“This castle, which is still in a fairly intact state, has an insignificant 50 paces diameter pentagonal courtyard surrounded by high walls with crenellations and battlements. On the north side, a small open bastion emerges from the line of the walls. At the southwest angle rises a high rectangular bastion, much older in appearance than the other walls of the castle. Supported by this main bastion is the castle’s two-story building, the lower section of which has a narrow iron gate as the only entrance to the castle, which is strong because of its position. From the southeastern corner of the castle, a beautiful panorama opens up. We have no information about this castle, nor can we be sure of its date of construction.”
Orbán Balázs (1864), the great describer of the Székely Land added a few more things, namely that the inhabitants of the village are Lutheran Hungarians, and the beauty of the women is unmatched. He mentioned that although the locals wear Saxon attire and build their homes in the Saxon manner but remained Hungarian. We can learn that there were more than 20,000 Hungarians living in the Saxon Seats who were under the Saxon hierarchy and control but their priests could save them from the forced Germanization of the Saxon authorities.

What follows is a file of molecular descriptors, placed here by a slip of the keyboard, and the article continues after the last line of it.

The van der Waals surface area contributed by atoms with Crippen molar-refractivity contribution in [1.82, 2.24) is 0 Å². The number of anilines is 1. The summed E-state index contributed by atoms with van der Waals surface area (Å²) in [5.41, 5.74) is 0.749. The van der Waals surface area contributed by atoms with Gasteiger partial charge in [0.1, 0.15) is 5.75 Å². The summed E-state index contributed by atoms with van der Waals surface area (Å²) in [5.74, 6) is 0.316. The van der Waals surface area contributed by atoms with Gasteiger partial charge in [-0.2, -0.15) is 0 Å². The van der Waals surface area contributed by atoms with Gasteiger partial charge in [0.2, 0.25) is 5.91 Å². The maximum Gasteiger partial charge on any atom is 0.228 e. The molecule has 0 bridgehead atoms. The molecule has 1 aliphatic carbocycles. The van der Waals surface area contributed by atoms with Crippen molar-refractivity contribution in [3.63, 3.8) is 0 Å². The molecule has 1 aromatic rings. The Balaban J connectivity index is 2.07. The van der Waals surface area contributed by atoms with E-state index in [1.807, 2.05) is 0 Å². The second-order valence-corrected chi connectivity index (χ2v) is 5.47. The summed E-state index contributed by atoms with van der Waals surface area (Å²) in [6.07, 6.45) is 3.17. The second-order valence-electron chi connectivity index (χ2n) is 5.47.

Orbán Balázs regarded these lands as parts of the Székely Land. He recorded the following legend of the castle:
The legend of Székelyzsombor castle: “The reward of faithfulness”
“According to the local Lutheran priest, the story goes back to the old history of Transylvania, and it was recorded on a document found in the archives of Zsombor. At the eastern end of Kőhalomszék lies the village of Zsombor, which is quite populous, and whose inhabitants in former times were Saxons, but when they died out, their places were largely taken by Hungarians from the surrounding villages during the terrible plague of 1454, especially from the village of the Count Bethlen family called Alsó-Rákos in Upper Fejérvár County, finding freedom and fertile fields in the land of the Saxons, whereby the few Saxons who remained after the plague also took over the Hungarian language.
To the north of the village rises a hill of considerable size, the base of which was the sacred resting place (cemetery) of the Protestant pilgrims who came here. It is a solemn reminder of the end of our earthly run; and the head of the hill is crowned with the remains of an old German castle, where the villagers now keep grain, bacon, and other goods. The castle as it now stands has almost completely lost its previous appearance, since the only remaining wall of the fence, which is 3 or 4 fathoms high, was cut down and defaced with chalk when it was demolished some 20 years ago. In the old days, it was surrounded by a double wall and a rampart, of which only the foundation stones found in the ground are evidence. In its original state, the castle was strong enough to serve in those unhappy old days as a spacious refuge and a brave shelter for our unfortunate ancestors.